Advantages and Limitations of Optical Fiber
overview of Optical Fiber Cables/ Communication is given in the above Infographics. You can
find a more in-depth technical information about OFC here. There is also a nice flash
presentation outlining the basics of Optical Fiber Cables/ Communications here. What you can
expect to read in this article though, are the advantages and dis-advantages/limitations of Optical
Fiber Cables/ Communication (especially over Copper UTP Cables) for creating Computer
Advantages of Optical Fiber Cable / Communications:
Optical Fiber Cables can run massive distances like 40 KM or much more (Single Mode
Fiber Cables) without having to repeat the signal anywhere in-between.
Normally, the Optical Fiber Cables do not have speed limits or bandwidth limitations.
They can support any speed/ bandwidth depending only on the type of optics (active
components) used at either end. But the distance over which they can support such speeds
varies for each fiber material.
Its normally enough to replace the optics (active components) at either end in order to
upgrade the fiber communication to support higher bandwidths. There is no need to
change all the underlying cabling.
Optical Fiber Cables support duplex communications (simultaneous upstream and
downstream), but they use two cores for doing so. One core is used for Transmission (Tx)
and the other core is used for Reception (Rx).
Optical Fiber Cables are flexible and can be laid both within the buildings (Indoor Fiber
Cables) and outside the buildings (Shielded Fiber Cables). In most of the cases, they are
buried under the ground (with a depth of minimum 3 feet) using a Trench and protective
Multiple cores are built into each optical fiber cable(like 6/12/24 cores) and hence each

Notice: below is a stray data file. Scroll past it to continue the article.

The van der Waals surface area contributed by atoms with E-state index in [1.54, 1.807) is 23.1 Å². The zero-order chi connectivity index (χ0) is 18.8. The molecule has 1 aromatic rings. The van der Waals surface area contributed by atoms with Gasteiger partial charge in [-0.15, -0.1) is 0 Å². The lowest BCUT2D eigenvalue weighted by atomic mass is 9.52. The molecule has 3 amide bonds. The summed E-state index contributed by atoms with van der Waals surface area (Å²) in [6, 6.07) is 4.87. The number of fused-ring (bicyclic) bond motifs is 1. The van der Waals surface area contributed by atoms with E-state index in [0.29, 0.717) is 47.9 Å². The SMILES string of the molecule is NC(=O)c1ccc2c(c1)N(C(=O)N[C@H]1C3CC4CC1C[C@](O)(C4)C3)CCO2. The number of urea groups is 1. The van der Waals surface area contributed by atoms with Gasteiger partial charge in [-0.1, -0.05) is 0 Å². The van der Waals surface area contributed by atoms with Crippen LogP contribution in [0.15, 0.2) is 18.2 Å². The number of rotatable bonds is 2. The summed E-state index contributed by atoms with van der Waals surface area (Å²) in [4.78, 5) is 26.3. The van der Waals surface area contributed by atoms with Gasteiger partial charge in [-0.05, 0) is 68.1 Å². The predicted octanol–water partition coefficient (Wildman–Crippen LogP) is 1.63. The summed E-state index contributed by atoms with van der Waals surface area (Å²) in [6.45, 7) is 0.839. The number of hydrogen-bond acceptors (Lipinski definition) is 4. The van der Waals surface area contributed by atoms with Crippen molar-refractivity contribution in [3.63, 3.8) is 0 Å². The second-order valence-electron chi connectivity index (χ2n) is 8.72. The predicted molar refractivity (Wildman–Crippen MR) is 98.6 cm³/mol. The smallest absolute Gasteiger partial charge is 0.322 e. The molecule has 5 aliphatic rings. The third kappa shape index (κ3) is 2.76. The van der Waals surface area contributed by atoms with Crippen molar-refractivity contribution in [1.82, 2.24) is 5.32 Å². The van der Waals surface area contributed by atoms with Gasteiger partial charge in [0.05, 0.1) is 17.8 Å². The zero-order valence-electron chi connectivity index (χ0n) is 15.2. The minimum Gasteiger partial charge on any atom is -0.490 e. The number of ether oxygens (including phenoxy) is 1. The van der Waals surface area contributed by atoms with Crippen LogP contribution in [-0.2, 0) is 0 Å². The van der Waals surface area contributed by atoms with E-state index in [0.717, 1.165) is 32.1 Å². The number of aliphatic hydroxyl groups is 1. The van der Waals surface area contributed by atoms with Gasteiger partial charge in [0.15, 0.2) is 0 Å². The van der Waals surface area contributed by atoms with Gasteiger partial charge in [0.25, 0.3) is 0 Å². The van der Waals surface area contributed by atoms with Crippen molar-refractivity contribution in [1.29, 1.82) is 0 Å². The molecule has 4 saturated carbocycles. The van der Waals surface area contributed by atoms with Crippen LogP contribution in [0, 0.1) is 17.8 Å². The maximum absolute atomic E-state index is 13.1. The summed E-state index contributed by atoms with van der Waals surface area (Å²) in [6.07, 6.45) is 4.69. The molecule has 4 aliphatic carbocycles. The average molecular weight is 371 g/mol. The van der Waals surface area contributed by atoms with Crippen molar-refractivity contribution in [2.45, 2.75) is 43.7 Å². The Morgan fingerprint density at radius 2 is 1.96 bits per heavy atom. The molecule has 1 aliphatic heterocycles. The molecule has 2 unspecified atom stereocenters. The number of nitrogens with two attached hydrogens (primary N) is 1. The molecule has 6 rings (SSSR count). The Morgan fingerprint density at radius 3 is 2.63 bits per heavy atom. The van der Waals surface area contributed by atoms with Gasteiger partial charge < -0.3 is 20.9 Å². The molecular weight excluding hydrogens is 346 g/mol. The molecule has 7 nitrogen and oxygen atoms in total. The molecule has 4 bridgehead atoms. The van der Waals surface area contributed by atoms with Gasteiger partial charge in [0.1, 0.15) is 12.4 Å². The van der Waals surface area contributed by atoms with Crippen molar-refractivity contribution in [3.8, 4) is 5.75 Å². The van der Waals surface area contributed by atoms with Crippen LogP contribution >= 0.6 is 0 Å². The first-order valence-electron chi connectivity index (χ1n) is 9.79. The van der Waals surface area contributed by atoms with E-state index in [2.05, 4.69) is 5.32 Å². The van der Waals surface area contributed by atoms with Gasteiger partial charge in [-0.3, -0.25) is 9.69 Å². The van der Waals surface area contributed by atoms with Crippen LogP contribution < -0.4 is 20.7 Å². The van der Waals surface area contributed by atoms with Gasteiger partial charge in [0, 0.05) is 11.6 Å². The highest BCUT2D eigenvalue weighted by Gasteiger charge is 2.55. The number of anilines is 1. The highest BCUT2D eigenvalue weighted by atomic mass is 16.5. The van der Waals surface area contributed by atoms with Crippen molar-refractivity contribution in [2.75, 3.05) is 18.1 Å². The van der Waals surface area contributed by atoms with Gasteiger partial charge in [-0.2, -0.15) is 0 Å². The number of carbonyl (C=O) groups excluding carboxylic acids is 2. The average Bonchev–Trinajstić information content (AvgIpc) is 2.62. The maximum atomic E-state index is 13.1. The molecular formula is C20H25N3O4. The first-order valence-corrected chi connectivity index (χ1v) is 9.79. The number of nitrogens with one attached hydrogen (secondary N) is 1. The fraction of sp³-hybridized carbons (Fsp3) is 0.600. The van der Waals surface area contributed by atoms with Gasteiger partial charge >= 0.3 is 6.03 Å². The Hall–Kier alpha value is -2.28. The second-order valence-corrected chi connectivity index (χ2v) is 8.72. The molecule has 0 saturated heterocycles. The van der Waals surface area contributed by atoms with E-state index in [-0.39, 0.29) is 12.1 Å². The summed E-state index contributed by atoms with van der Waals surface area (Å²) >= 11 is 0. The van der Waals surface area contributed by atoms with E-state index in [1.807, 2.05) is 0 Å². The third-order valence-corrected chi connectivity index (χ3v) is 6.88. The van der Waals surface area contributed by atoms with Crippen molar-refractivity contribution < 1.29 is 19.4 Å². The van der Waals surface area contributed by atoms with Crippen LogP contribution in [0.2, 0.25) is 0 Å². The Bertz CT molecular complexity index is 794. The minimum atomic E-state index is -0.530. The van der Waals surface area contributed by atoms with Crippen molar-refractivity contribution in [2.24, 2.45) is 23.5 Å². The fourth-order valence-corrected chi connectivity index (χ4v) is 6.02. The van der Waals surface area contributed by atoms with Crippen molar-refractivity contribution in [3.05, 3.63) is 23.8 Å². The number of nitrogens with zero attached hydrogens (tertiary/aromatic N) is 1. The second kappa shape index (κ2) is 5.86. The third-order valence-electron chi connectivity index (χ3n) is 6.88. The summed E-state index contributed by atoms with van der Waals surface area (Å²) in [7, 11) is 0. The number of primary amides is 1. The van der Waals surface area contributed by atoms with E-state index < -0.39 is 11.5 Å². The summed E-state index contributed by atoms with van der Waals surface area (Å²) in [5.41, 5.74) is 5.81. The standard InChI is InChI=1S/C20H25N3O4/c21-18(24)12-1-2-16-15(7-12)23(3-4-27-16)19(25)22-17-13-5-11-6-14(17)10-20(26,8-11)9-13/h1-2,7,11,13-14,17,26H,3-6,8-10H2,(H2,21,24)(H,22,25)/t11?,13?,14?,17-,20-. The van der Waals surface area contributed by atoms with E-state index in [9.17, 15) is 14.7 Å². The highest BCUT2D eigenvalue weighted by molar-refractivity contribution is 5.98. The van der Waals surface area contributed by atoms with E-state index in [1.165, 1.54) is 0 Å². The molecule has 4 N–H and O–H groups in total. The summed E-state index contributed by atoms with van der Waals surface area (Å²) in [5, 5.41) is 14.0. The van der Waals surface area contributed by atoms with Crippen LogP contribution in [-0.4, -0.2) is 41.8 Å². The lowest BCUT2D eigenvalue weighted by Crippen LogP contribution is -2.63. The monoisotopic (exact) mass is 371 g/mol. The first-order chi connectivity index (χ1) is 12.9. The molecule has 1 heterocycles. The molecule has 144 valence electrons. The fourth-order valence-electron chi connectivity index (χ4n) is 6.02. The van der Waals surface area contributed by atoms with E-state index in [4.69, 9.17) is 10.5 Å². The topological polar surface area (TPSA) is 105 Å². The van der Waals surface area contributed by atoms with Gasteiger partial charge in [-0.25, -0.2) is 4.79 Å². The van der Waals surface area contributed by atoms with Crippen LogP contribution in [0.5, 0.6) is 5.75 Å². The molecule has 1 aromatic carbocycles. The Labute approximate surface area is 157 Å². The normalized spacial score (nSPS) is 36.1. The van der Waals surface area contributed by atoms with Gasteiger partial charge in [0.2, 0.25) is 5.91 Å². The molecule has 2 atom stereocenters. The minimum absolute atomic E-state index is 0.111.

optical cable can support multiple individual connections (3/6/12).
Optical Fiber Cables are not affected by EMI – Electromagnetic Interference as they
carry light, and hence can be used even for the most demanding industrial applications.
They can also be used in lightning prone areas as they do not carry the electrical signals
as such to affect switch ports, etc during a lightning.
The danger of ignition during a fire is much less with optical fiber cables.
There are optical taps that can be inserted in-between long running optical cables. There
are two types of taps – Passive optical taps that do not require electrical power and are
used for simple monitoring of OFC networks & Active optical taps that require electrical
power and are used for manipulation or boosting of signals sent to the monitoring port.
The low cost 850 nm Laser optimized 50/125 micro meter Multi-Mode Fiber (OM3 type)
gives 10 GE performance for up to 300 meters. The optics associated with it are also
moderately priced. So, these fibers can be used in the enterprise LAN segment for short
distances, where the single mode optics might turn out more expensive. OM4 Laser
Optimized Multi-Mode Fiber supports even higher bandwidths like 40/100 Gbps.
Even if many fibers run along side each other, the chances of cross talk (and hence signal
loss) is very less, unlike Copper UTP Cables.